0
n. channels 50
total rate 1984.0
total bkg. rate 257.0
bkg. exposure 1.0
bkg. is poisson True
exposure 1.0
is poisson True
background profiled
significance 38.86175
src/bkg area ratio 1.0
src/bkg exposure ratio 1.0
src/bkg scale factor 1.0

These properties are accessible from the object. For example:

[6]:
print(spectrum_generator.exposure)
print(spectrum_generator.significance)
print(spectrum_generator.observed_counts)
1.0
38.86175028866175
[ 26  32  28  38  44  60  44  56  47  57  58  77  70  92  95 107 105  98
  86  98  97  84  81  79  73  41  46  35  27  21  11  11   8   3   3   4
   4   4   6   1   5   3   6   0   3   4   2   3   1   0]

To view the count spectrum, we call the view_count_spectrum method:

[7]:
fig = spectrum_generator.view_count_spectrum()
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../_images/notebooks_spectrum_tutorial_12_1.png

It is even possible see which channels are above a given significance threshold. Red regions are below the supplied significance regions.

[8]:
fig = spectrum_generator.view_count_spectrum(significance_level=5)
09:05:56 INFO      channels below the significance threshold shown in red                      SpectrumLike.py:3064
                                                                                                                   
../_images/notebooks_spectrum_tutorial_14_1.png

Note: In 3ML, the Significance module is used to compute significnaces. When total counts (\(N_{\rm on}\)) are Poisson distributed and the background or off-source counts (\(N_{\rm off}\)) are also Poisson distributed, the significance in \(\sigma\) is calculated via the likelihood ratio derived in Li & Ma (1980):

\[\sigma = \sqrt{-2 \log \lambda} = \sqrt{2} \left( N_{\rm on} \log \left[ \frac{1+\alpha}{\alpha} \frac{N_{\rm on}}{N_{\rm on}+N_{\rm off}} \right] + N_{\rm off} \log \left[ (1 + \alpha)\frac{N_{\rm off}}{N_{\rm on}+N_{\rm off}} \right] \right)\]

In the case that the background is Gaussian distributed, an equivalent likelihood ratio is used (see Vianello in prep).

Selection

Many times, there are channels that we are not valid for analysis due to poor instrument characteristics, overflow, or systematics. We then would like to mask or exclude these channels before fitting the spectrum. We provide several ways to do this and it is useful to consult the docstring. However, we review the process here.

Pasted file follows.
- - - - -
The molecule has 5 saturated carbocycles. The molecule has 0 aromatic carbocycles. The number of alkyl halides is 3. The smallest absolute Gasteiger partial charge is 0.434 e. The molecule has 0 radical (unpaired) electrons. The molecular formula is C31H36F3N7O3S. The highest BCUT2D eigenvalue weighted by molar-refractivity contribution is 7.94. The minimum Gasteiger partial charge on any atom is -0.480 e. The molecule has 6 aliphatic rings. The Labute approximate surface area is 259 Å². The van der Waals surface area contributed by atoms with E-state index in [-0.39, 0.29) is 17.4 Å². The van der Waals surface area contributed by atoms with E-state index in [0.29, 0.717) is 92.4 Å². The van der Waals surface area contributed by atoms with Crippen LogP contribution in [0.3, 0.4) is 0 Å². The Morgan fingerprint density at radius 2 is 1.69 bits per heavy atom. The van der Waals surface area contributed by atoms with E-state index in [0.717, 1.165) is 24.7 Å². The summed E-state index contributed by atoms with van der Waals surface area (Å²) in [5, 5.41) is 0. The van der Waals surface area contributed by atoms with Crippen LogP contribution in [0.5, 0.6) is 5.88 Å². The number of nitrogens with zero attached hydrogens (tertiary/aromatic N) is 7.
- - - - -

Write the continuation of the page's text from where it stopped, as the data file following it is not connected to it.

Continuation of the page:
NOTE to Xspec users: while XSpec uses integers and floats to distinguish between energies and channels specifications, 3ML does not, as it would be error-prone when writing scripts. Read the following documentation to know how to achieve the same functionality.

Energy selections:

They are specified as ‘emin-emax’. Energies are in keV.

[9]:
spectrum_generator.set_active_measurements("10-12.5", "56.0-100.0")
fig = spectrum_generator.view_count_spectrum()
09:05:57 INFO      Range 10-12.5 translates to channels 0-2                                    SpectrumLike.py:1245
         INFO      Range 56.0-100.0 translates to channels 18-24                               SpectrumLike.py:1245
../_images/notebooks_spectrum_tutorial_16_2.png

which will set the energy range 10-12.5 keV and 56-100 keV to be used in the analysis. Note that there is no difference in saying 10 or 10.0.

Channel selections:

They are specified as ‘c[channel min]-c[channel max]’.

[10]:
spectrum_generator.set_active_measurements("c10-c12", "c20-c50")
fig = spectrum_generator.view_count_spectrum()
         INFO      Range c10-c12 translates to channels 10-12                                  SpectrumLike.py:1245
         INFO      Range c20-c50 translates to channels 20-50                                  SpectrumLike.py:1245
../_images/notebooks_spectrum_tutorial_18_2.png

This will set channels 10-12 and 20-50 as active channels to be used in the analysis

Mixed channel and energy selections:

You can also specify mixed energy/channel selections, for example to go from 0.2 keV to channel 10 and from channel 20 to 1000 keV: